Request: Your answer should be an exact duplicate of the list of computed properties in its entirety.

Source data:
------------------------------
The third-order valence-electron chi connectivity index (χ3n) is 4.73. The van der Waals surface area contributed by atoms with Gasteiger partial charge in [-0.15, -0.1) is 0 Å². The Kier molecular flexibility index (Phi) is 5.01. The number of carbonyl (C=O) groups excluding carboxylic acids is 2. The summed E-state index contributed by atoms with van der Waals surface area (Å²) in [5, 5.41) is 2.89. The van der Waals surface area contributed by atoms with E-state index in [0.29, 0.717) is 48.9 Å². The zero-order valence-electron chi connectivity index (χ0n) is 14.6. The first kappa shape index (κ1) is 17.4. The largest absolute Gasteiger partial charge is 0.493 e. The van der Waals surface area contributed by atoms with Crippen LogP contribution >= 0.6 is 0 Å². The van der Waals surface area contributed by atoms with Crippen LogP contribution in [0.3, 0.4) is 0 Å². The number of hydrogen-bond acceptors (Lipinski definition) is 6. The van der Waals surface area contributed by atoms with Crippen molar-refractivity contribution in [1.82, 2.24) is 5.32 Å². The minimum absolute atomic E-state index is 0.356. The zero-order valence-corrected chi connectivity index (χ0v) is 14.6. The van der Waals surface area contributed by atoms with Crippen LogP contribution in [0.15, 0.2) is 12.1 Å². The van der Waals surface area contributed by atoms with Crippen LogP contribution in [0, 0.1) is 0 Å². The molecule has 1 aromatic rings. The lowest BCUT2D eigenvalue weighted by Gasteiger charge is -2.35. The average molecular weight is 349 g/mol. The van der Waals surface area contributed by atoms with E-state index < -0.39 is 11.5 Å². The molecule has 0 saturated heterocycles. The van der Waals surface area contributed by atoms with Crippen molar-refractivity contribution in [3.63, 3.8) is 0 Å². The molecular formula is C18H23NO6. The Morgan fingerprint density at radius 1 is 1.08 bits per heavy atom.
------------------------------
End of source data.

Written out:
The third-order valence-electron chi connectivity index (χ3n) is 4.73. The van der Waals surface area contributed by atoms with Gasteiger partial charge in [-0.15, -0.1) is 0 Å². The Kier molecular flexibility index (Phi) is 5.01. The number of carbonyl (C=O) groups excluding carboxylic acids is 2. The summed E-state index contributed by atoms with van der Waals surface area (Å²) in [5, 5.41) is 2.89. The van der Waals surface area contributed by atoms with E-state index in [0.29, 0.717) is 48.9 Å². The zero-order valence-electron chi connectivity index (χ0n) is 14.6. The first kappa shape index (κ1) is 17.4. The largest absolute Gasteiger partial charge is 0.493 e. The van der Waals surface area contributed by atoms with Crippen LogP contribution >= 0.6 is 0 Å². The van der Waals surface area contributed by atoms with Crippen LogP contribution in [0.3, 0.4) is 0 Å². The number of hydrogen-bond acceptors (Lipinski definition) is 6. The van der Waals surface area contributed by atoms with Crippen molar-refractivity contribution in [1.82, 2.24) is 5.32 Å². The minimum absolute atomic E-state index is 0.356. The zero-order valence-corrected chi connectivity index (χ0v) is 14.6. The van der Waals surface area contributed by atoms with Crippen LogP contribution in [0.15, 0.2) is 12.1 Å². The van der Waals surface area contributed by atoms with Crippen LogP contribution in [0, 0.1) is 0 Å². The molecule has 1 aromatic rings. The lowest BCUT2D eigenvalue weighted by Gasteiger charge is -2.35. The average molecular weight is 349 g/mol. The van der Waals surface area contributed by atoms with E-state index < -0.39 is 11.5 Å². The molecule has 0 saturated heterocycles. The van der Waals surface area contributed by atoms with Crippen molar-refractivity contribution in [3.63, 3.8) is 0 Å². The molecular formula is C18H23NO6. The Morgan fingerprint density at radius 1 is 1.08 bits per heavy atom.